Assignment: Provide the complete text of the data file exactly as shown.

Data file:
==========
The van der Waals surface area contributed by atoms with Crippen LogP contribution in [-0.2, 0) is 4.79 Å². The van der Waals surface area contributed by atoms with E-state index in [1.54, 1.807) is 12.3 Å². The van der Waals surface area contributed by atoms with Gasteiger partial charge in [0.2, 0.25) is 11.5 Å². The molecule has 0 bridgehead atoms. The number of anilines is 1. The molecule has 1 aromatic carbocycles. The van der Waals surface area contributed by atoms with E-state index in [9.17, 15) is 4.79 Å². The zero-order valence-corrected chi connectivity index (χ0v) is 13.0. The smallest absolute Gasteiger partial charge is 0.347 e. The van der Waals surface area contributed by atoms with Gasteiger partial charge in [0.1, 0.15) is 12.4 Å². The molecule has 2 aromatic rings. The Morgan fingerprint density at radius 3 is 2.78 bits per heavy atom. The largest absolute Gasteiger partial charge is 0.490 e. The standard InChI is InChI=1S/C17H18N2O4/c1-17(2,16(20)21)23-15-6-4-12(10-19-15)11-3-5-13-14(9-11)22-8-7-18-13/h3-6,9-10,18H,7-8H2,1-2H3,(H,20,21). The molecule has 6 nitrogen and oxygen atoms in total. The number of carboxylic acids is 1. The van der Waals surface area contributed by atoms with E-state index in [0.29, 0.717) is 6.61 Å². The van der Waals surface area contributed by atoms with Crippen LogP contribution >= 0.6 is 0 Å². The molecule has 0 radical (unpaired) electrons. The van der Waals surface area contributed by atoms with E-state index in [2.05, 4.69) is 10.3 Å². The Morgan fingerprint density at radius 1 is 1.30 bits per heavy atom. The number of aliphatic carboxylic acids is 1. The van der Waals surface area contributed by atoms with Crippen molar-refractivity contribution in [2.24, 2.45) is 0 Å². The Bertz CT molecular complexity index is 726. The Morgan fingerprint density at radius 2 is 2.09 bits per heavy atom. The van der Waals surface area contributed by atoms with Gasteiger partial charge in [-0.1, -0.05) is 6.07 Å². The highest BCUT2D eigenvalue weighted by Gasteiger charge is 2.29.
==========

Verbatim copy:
The van der Waals surface area contributed by atoms with Crippen LogP contribution in [-0.2, 0) is 4.79 Å². The van der Waals surface area contributed by atoms with E-state index in [1.54, 1.807) is 12.3 Å². The van der Waals surface area contributed by atoms with Gasteiger partial charge in [0.2, 0.25) is 11.5 Å². The molecule has 0 bridgehead atoms. The number of anilines is 1. The molecule has 1 aromatic carbocycles. The van der Waals surface area contributed by atoms with E-state index in [9.17, 15) is 4.79 Å². The zero-order valence-corrected chi connectivity index (χ0v) is 13.0. The smallest absolute Gasteiger partial charge is 0.347 e. The van der Waals surface area contributed by atoms with Gasteiger partial charge in [0.1, 0.15) is 12.4 Å². The molecule has 2 aromatic rings. The Morgan fingerprint density at radius 3 is 2.78 bits per heavy atom. The largest absolute Gasteiger partial charge is 0.490 e. The standard InChI is InChI=1S/C17H18N2O4/c1-17(2,16(20)21)23-15-6-4-12(10-19-15)11-3-5-13-14(9-11)22-8-7-18-13/h3-6,9-10,18H,7-8H2,1-2H3,(H,20,21). The molecule has 6 nitrogen and oxygen atoms in total. The number of carboxylic acids is 1. The van der Waals surface area contributed by atoms with E-state index in [0.29, 0.717) is 6.61 Å². The van der Waals surface area contributed by atoms with Crippen LogP contribution >= 0.6 is 0 Å². The molecule has 0 radical (unpaired) electrons. The van der Waals surface area contributed by atoms with E-state index in [2.05, 4.69) is 10.3 Å². The Morgan fingerprint density at radius 1 is 1.30 bits per heavy atom. The number of aliphatic carboxylic acids is 1. The van der Waals surface area contributed by atoms with Crippen molar-refractivity contribution in [2.24, 2.45) is 0 Å². The Bertz CT molecular complexity index is 726. The Morgan fingerprint density at radius 2 is 2.09 bits per heavy atom. The van der Waals surface area contributed by atoms with Gasteiger partial charge in [-0.1, -0.05) is 6.07 Å². The highest BCUT2D eigenvalue weighted by Gasteiger charge is 2.29.